The interaction between specific genes and nutritional factors can play an influential role in embryonic development. Developing better means of identifying high-risk pregnancies and optimizing the use of nutritional factors to prevent preventable birth defects, and understanding the relationships between metabolic pathways and risk genes will have important relevance for a broad range of congenital birth defects.
Pediatric Oncology is a challenging specialized discipline in medicine concerned with diagnosing and treating children with cancer. Oftentimes, treating children with cancer involves very different strategies and medication than treatment for adults.
The regulation of gene expression has been the focus of many molecular biology and geneetic approaches to therapeutics for a variety of human diseases. The relatively recent discovery of RNA interference (RNAi) and small regulatory RNAs has dramatically changed the understanding of this importance regulation.
Most bacteria in their natural environments live on surfaces as slime-encased, biofilm communities and are quite resistant to environmental stresses such as harmful chemicals and antibiotics. While biofilms are the dominant form of growth of bacteria in nature, little is known about the biological factors that allow growth in biofilms.
Biological diversity, or biodiversity, is often defined as the variety of all forms of life, from genes to species, through the broad scale of ecosystems. Environmental conditions and variability often dictate the species distribution in a given ecosystem, thus playing an important role in the development of biodiversity. Please join Dr. Pantel as she discusses her recent research on the effects of environmental variability on the biological diversity of freshwater ponds.
Join the College of Science at the inaugural seminar in our Biological Sciences Distinguished Speaker Series as we welcome Schonna Manning, Ph.D., a research scientist from the Culture Collection of Algae at the University of Texas at Austin. Dr. Manning will share her exciting research about the use of algae as a promising source of pharmaceuticals, biomass, and biofuel. She will discuss various genetic and molecular biology techniques that her research utilizes to uncover the diversity of algae and its possible applications as a more environmentally-sensitive source for the world’s increasing energy demands.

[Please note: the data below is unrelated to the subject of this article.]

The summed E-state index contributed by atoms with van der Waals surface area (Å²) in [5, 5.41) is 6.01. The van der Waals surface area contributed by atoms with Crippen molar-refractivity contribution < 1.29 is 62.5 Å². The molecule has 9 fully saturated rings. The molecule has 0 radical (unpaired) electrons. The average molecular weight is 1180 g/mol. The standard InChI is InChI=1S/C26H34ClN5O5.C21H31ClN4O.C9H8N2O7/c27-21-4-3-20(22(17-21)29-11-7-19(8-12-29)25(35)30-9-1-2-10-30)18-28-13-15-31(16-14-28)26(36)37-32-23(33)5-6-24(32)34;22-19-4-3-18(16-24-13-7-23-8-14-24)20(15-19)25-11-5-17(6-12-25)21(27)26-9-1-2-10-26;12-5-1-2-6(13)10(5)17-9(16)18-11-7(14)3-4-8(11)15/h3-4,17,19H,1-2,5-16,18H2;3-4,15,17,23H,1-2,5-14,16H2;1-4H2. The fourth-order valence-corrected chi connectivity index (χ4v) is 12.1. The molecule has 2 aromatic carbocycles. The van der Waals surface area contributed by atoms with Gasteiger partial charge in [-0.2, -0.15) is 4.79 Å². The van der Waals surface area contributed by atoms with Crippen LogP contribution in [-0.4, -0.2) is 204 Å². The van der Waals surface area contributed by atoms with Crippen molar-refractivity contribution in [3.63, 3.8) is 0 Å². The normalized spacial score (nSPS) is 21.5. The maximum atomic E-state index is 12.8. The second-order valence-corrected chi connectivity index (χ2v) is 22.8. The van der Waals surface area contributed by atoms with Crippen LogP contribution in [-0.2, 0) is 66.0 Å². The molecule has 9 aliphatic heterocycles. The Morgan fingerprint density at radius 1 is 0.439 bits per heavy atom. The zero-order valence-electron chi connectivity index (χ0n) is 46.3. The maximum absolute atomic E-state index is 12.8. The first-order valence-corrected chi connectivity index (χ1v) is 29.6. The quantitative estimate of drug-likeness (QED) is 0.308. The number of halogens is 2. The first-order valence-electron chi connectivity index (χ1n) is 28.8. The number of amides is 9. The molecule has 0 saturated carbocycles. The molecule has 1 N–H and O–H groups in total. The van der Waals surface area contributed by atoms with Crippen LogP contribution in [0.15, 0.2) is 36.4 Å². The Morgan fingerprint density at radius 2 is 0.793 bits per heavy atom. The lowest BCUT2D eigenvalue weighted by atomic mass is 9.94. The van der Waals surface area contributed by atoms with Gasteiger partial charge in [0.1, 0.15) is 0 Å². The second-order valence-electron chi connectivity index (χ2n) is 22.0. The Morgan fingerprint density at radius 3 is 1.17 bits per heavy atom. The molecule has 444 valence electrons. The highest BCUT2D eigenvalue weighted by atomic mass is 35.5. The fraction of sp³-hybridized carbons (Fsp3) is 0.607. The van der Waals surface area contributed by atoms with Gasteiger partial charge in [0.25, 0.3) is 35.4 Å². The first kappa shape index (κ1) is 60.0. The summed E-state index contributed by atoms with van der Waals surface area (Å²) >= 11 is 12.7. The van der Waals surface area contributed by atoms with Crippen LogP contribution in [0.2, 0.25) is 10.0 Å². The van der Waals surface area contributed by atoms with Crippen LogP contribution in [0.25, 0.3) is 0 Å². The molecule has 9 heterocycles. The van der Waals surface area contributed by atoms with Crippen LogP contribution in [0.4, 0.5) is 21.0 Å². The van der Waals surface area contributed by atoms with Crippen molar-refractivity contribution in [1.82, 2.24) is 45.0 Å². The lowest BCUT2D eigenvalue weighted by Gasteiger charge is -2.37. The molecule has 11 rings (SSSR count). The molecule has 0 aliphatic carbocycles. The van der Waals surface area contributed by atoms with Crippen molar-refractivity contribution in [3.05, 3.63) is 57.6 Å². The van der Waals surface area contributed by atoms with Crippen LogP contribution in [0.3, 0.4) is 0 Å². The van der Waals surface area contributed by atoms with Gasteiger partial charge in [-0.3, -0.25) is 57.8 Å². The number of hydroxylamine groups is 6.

DR. SCHONNA MANNING earned a Ph.D. in Plant Biology from the University of Texas at Austin in 2010, studying under Dr. John W. La Claire II, phycologist, molecular biologist, and microscopist. She also worked closely with Dr. Tom J. Mabry who is widely recognized for his contributions in the field of phytochemistry. During her time in the La Claire and Mabry laboratories, Dr. Manning’s doctoral research focused on the molecular biology and natural products chemistry of harmful bloom-forming algae. After graduation, Schonna worked as a Postdoctoral Fellow in the laboratory of Martin Poenie wherein her research focused on the characterization of lipids synthesized by microalgae relevant to the production of biofuels and nutraceutical applications. Currently, she is a Research Associate at UTEX, The Culture Collection of Algae at The University of Texas at Austin, evaluating algal productivity in large-scale bioreactors. Her research interests include expanding the characterization of algal metabolomes; interdisciplinary studies regarding the gene expression and synthesis of primary and secondary metabolites from algae; utilizing the remarkable diversity of algae for CO2 mitigation, and the production of pharmaceuticals, biomass, and biofuels. Dr. Manning has worked with algae and cyanobacteria for over 10 years and is a coauthor on numerous manuscripts and patents regarding the molecular biology, extraction, and chemical analysis of natural products from algae.